Born to Be Live from the Lobero

John Kay to Perform in the Lobero’s Streaming Series

Credit: Jutta Maue Kay

Even among the elite corps of musicians who created classic rock, few have the musical savvy or the personal grace of John Kay, who will appear on Friday, November 13, in the next installment of the Lobero’s successful streaming concert series, Live from the Lobero. As the lead singer of Steppenwolf, Kay cut two tracks — “Magic Carpet Ride” and “Born to Be Wild” — that rank among the most frequently licensed recordings in history. It all began when Dennis Hopper put “Born to Be Wild” over the opening credits of Easy Rider. The scene defined an era — the late ’60s — and established a new standard for synergy between film and music. It set the bar that music supervisors have been aiming for ever since. In context, the use of “Magic Carpet Ride” for the hilarious liftoff scene in Star Trek: First Contact (1996), for example, feels like a direct allusion to Steppenwolf’s massive influence on movie music.

In performance Kay was as wild as his contemporary Jim Morrison, but unlike the Doors’ frontman, Kay didn’t wild out. His solo career may not have yielded the same level of popularity achieved by Steppenwolf, yet Kay has continued to write great songs, play and produce interesting records, and stay fresh and relevant for five more decades. Abandoning Los Angeles for stints in Vancouver and Nashville, Kay has kept the fires burning for the Wolfpack, which is what the legions of Steppenwolf fans worldwide call themselves. By adhering to a thoughtful archival release strategy, participating in an excellent documentary film, and writing a well-received autobiography, 1994’s Magic Carpet Ride, he’s curated the Steppenwolf legacy with exemplary aplomb.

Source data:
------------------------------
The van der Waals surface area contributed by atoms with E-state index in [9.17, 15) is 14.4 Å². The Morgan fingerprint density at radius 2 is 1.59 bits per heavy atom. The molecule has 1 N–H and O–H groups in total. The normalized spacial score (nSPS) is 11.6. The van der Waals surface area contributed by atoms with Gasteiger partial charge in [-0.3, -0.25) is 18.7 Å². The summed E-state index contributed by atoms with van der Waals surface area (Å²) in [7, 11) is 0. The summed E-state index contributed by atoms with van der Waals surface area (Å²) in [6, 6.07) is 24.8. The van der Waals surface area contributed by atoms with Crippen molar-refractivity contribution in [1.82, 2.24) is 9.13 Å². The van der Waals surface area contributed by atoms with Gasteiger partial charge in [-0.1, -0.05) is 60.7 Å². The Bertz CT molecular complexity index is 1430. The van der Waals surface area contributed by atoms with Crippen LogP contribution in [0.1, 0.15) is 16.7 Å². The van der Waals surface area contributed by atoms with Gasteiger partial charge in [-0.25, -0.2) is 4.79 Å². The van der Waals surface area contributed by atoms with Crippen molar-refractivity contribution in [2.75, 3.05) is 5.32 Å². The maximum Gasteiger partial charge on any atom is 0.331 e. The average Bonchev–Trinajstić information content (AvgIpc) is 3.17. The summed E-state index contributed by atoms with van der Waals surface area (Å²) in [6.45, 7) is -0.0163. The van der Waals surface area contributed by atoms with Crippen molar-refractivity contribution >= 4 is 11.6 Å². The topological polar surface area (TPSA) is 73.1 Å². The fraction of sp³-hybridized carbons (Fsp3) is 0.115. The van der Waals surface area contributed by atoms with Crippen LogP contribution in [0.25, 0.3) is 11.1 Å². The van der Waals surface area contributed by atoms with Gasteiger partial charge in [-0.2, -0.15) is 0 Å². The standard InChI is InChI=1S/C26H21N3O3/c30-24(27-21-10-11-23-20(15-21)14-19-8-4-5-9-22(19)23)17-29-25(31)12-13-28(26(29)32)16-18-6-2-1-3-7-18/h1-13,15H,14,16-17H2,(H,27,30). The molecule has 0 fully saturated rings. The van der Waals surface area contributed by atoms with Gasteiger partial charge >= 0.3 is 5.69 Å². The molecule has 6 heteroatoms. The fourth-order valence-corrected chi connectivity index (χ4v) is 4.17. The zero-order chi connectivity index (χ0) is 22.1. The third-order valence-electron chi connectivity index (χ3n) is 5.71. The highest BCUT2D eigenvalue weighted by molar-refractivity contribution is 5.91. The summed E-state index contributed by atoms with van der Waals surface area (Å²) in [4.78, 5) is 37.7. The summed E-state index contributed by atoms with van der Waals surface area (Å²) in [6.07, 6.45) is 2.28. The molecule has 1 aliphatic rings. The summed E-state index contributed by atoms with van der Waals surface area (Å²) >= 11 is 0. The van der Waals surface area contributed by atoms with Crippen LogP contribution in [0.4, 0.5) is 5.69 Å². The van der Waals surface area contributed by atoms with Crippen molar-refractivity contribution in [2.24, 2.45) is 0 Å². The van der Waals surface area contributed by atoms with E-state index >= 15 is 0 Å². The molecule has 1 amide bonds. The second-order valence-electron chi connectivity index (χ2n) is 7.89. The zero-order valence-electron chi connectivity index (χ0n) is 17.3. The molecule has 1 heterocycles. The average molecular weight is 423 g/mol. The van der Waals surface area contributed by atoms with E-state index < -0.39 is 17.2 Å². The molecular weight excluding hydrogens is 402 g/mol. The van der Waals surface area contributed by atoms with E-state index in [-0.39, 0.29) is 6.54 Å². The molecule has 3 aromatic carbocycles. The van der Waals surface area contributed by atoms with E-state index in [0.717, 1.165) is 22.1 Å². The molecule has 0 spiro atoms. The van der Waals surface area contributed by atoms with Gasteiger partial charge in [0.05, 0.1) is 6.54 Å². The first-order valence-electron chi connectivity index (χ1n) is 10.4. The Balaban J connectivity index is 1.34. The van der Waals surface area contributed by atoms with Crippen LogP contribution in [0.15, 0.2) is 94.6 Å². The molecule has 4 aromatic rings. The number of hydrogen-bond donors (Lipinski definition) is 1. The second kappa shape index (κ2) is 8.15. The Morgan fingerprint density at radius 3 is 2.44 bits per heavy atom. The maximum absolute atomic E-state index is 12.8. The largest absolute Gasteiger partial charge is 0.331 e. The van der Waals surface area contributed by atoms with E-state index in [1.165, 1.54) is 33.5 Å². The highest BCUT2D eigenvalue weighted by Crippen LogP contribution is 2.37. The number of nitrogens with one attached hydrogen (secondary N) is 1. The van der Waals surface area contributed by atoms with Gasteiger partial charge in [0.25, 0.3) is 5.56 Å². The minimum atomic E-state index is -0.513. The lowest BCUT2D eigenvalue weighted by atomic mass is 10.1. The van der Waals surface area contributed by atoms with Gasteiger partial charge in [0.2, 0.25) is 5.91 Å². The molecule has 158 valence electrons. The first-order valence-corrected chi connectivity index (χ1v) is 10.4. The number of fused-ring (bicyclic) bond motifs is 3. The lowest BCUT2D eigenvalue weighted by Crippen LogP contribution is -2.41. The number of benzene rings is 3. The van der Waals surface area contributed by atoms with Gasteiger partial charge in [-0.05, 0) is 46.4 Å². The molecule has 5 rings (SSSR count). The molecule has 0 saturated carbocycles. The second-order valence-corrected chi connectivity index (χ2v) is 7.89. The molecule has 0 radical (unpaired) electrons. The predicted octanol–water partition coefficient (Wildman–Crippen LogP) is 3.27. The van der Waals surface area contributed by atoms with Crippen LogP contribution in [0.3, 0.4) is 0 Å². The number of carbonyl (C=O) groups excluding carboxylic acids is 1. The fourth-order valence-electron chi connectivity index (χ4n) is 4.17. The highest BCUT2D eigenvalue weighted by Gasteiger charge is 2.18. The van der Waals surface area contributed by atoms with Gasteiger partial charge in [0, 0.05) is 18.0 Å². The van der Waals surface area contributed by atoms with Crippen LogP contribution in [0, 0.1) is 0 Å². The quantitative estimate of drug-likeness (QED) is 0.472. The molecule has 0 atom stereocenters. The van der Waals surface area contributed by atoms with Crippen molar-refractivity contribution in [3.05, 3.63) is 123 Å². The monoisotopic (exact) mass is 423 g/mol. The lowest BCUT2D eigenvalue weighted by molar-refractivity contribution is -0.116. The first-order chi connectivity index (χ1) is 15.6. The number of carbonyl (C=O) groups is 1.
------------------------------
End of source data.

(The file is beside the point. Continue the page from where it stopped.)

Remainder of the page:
Through it all, Kay has also remained devoted to getting out to hear live music. He moved to Santa Barbara eight years ago, and when his pal Hale Milgrim took him to a show at the Lobero, it was love at first concert. Speaking about the cinematography in his upcoming streaming show, Kay waxes poetic about how well filmed the concert is, and about what a great vision the stream gives of the theater. “There’s a drone shot at the beginning” from outside of the theater, he told me, “and then it takes you inside, through the dressing room and onto the stage,” adding that the production team “did a splendid job of showing why the place is so dear to all of us,” After eight years of avid concert going at the Lobero, he feels that every night in the room “has been a gift.” For those who would like to enjoy that gift in the only way we can right now, visit to buy a ticket. The John Kay Live from the Lobero show premieres at 8 p.m. on Friday, November 13, and will be available for 72 hours from that time on.


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